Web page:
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On-line learning program cuts affect some schools more than others

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image Joan Storey, media specialist at Doris Ross Reddick Elementary School in Wimauma, talks with local DJ Tito. Penny Fletcher Photo

Students attended a bitter-sweet celebration of their reading goals.

By PENNY FLETCHER

WIMAUMA — Students attended a bitter-sweet celebration of their reading goals May 31 dancing to the music of local DJ Tito who often provides entertainment for special events at Doris Ross Reddick Elementary School in Wimauma.

The disco-type dance was complete with flashing colored lights in a darkened room and both students and teachers demonstrating their best moves.

The event, which was held between 9 a.m. and 1 p.m. with students entering and leaving, being grouped according to grade, was part of a reward for those students who had met their reading goals while participating in the Renaissance Learning Program for reading which is found on line at http://www.renlearn.com.

I called the celebration bitter-sweet because this is the last year the Hillsborough County School District will ante up the whole cost of the program and schools just found that out about 10 days ago, according to Reddick’s Media Specialist Joan Storey.

“Some of the more affluent schools can just go to their PTAs and ask for money, but we have 96-percent of our students qualifying for free lunch. Our parents and PTA just don’t have that kind of money.”

“That kind of money,” it seems, is approximately $3.70 per student per year, which multiplied by 192,000 which is the approximate number of students in the system according to school spokeswoman Linda Cobbe, comes to a savings of about $710,400 — or well over half a million.

“Schools had always paid for Accelerated Reader books and tests until 2008 when tests became web-based,” said Cobbe. “For the upcoming school year, the district is continuing to pay the fee for use of Renaissance Place servers and the data integration (access to the tests). The schools only have to pay for the individual licenses.”

The district allocated $200,000 for the program for 2011-2012, she continued, but because of continued state cuts in the school’s comprehensive reading funding the board had to choose between paying for these licenses for another year and hiring reading coaches.

“The need for Renaissance Place also was affected by the community collaboratively purchasing myOn Reader. That is the partnership between the district, the Children’s Board, and the Hillsborough County Public Library Cooperative. myOn is completely digital and also quizzes students after each book,” Cobbe said.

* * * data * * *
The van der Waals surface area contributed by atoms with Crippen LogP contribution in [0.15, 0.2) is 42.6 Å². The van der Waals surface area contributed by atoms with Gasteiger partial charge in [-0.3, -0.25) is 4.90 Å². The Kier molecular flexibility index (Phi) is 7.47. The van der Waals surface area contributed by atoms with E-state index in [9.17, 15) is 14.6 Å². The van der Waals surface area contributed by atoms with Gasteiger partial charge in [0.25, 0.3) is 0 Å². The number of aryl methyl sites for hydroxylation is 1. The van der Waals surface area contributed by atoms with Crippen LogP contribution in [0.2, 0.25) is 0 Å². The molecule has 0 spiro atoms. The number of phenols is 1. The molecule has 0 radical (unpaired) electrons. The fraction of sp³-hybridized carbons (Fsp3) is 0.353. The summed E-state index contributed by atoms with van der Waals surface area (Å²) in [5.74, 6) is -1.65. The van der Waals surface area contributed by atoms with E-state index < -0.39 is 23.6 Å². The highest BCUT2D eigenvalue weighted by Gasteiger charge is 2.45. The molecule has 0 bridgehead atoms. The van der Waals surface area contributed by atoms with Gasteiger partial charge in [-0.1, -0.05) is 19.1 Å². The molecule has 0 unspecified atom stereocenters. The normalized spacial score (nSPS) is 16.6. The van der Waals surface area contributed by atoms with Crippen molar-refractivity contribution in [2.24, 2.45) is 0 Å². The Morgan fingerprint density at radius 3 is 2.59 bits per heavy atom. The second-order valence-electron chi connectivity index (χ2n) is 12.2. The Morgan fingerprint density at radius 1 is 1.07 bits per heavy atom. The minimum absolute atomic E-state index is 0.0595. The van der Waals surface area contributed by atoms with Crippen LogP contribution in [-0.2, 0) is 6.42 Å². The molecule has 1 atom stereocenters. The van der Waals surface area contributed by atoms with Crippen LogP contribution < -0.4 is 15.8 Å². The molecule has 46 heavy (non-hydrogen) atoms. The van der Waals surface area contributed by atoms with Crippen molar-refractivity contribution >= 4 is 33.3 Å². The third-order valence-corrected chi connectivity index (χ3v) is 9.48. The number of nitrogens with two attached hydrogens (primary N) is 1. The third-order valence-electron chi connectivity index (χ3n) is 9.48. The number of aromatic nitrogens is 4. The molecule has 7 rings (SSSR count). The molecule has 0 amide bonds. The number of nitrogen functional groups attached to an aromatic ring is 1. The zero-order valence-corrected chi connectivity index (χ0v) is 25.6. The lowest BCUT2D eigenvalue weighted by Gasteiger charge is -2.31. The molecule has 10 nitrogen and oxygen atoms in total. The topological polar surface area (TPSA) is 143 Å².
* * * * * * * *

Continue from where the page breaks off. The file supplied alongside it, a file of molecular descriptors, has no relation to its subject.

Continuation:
At Reddick, Storey says about 600 students use the Renaissance program and needs about  $22,000 to continue it.

“Using the Renaissance program is a choice for each student,” Storey explained. “No kindergartners use it, and about 50 percent of grades 1-5. That’s because some students like to take the online tests about the books to earn points, and others don’t like to take tests.”

The tests are, however, described as fun.

The points they earn can be used in a school store Storey and others keep stocked with candy, gum and other small rewards and also towards special events like the dance with DJ Tito.

“We’ve tapped out grants. Sun City Center has been very generous, the Community Foundation, the Interfaith Council. We hold some fundraisers, but other schools in more affluent areas can just go to their parents and PTA and get money. We can’t.”

So far this year the rewards program has included a “bouncy house,” a Wacky Relay Day, and an Ice Cream Sundae Party. DJ Tito was the last planned event as the school year ends June 8.

J Thomas Roth, principal, says donated books would be as helpful as donated money.

One of the things he sees the school needs most is Spanish translations of well-known characters that very young children will recognize.

“Some of them can barely read in their native language, are learning English and would recognize — let’s say Marmaduke — and it would get their interest. That is what the program is intended to do, make students lovers of books for life.”

Reading for pleasure is the ultimate goal but right now Storey is more down-to-earth about it.

“We just want to get them to read. Any reading will help because it will get them involved with stories.”

She would like to see more of the Hispanic students reading in English, but they have to want to read first.

In the beginning of the year, students and teachers make individual goals for each person which are adjusted and added to along the way. If the student makes his or her goal, they are rewarded. Then they make another goal.

Visiting the Renaissance Learning site’s reading portion is helpful for those who might want to become involved.

The school’s Media Center will be the site for summer school, and Storey will be available most of the summer. To find out more, or to help out, interested persons may call her at (813) 634-0809, Ext. 228 or e-mail her at Joan.Storey@sdhc.k12.fl.us.

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